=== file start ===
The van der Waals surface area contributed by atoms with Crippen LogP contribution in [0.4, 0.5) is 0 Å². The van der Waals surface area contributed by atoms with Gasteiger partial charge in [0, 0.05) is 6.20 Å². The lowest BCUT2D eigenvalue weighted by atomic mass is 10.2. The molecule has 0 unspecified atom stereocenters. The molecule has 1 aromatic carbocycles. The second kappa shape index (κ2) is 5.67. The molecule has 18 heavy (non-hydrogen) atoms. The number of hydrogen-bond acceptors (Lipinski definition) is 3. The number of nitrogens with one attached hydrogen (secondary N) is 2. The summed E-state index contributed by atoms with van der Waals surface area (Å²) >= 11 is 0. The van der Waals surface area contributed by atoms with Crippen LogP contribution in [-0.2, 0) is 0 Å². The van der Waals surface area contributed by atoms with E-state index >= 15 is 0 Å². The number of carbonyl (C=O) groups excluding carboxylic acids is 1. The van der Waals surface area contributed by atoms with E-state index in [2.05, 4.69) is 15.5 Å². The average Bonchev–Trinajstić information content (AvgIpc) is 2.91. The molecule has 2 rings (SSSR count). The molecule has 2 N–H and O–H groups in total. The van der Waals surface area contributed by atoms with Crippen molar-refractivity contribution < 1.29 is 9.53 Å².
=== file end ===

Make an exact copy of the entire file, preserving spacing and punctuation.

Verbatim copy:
The van der Waals surface area contributed by atoms with Crippen LogP contribution in [0.4, 0.5) is 0 Å². The van der Waals surface area contributed by atoms with Gasteiger partial charge in [0, 0.05) is 6.20 Å². The lowest BCUT2D eigenvalue weighted by atomic mass is 10.2. The molecule has 0 unspecified atom stereocenters. The molecule has 1 aromatic carbocycles. The second kappa shape index (κ2) is 5.67. The molecule has 18 heavy (non-hydrogen) atoms. The number of hydrogen-bond acceptors (Lipinski definition) is 3. The number of nitrogens with one attached hydrogen (secondary N) is 2. The summed E-state index contributed by atoms with van der Waals surface area (Å²) >= 11 is 0. The van der Waals surface area contributed by atoms with Crippen LogP contribution in [-0.2, 0) is 0 Å². The van der Waals surface area contributed by atoms with E-state index >= 15 is 0 Å². The number of carbonyl (C=O) groups excluding carboxylic acids is 1. The van der Waals surface area contributed by atoms with E-state index in [2.05, 4.69) is 15.5 Å². The average Bonchev–Trinajstić information content (AvgIpc) is 2.91. The molecule has 2 rings (SSSR count). The molecule has 2 N–H and O–H groups in total. The van der Waals surface area contributed by atoms with Crippen molar-refractivity contribution < 1.29 is 9.53 Å².